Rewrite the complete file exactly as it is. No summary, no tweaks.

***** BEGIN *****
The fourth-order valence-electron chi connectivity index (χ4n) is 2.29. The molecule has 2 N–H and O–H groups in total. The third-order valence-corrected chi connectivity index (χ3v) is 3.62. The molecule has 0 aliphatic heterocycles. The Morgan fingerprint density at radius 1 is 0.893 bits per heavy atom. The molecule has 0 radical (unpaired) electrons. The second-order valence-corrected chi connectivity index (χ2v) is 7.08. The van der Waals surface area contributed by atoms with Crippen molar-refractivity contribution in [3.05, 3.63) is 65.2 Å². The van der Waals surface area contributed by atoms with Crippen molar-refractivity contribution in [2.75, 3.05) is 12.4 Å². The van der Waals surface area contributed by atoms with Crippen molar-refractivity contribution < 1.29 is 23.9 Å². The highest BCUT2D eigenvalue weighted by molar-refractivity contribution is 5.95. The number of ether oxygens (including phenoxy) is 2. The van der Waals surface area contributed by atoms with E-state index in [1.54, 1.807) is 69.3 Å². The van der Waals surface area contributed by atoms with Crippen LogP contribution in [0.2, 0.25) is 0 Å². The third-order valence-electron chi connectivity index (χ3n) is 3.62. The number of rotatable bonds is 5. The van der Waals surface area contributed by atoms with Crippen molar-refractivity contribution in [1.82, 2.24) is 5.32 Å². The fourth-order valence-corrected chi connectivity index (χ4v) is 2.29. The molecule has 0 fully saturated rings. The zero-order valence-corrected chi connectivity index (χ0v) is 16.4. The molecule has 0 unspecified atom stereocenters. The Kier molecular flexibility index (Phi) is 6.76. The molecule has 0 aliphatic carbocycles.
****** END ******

The fourth-order valence-electron chi connectivity index (χ4n) is 2.29. The molecule has 2 N–H and O–H groups in total. The third-order valence-corrected chi connectivity index (χ3v) is 3.62. The molecule has 0 aliphatic heterocycles. The Morgan fingerprint density at radius 1 is 0.893 bits per heavy atom. The molecule has 0 radical (unpaired) electrons. The second-order valence-corrected chi connectivity index (χ2v) is 7.08. The van der Waals surface area contributed by atoms with Crippen molar-refractivity contribution in [3.05, 3.63) is 65.2 Å². The van der Waals surface area contributed by atoms with Crippen molar-refractivity contribution in [2.75, 3.05) is 12.4 Å². The van der Waals surface area contributed by atoms with Crippen molar-refractivity contribution < 1.29 is 23.9 Å². The highest BCUT2D eigenvalue weighted by molar-refractivity contribution is 5.95. The number of ether oxygens (including phenoxy) is 2. The van der Waals surface area contributed by atoms with E-state index in [1.54, 1.807) is 69.3 Å². The van der Waals surface area contributed by atoms with Crippen LogP contribution in [0.2, 0.25) is 0 Å². The third-order valence-electron chi connectivity index (χ3n) is 3.62. The number of rotatable bonds is 5. The van der Waals surface area contributed by atoms with Crippen molar-refractivity contribution in [1.82, 2.24) is 5.32 Å². The fourth-order valence-corrected chi connectivity index (χ4v) is 2.29. The molecule has 0 fully saturated rings. The zero-order valence-corrected chi connectivity index (χ0v) is 16.4. The molecule has 0 unspecified atom stereocenters. The Kier molecular flexibility index (Phi) is 6.76. The molecule has 0 aliphatic carbocycles.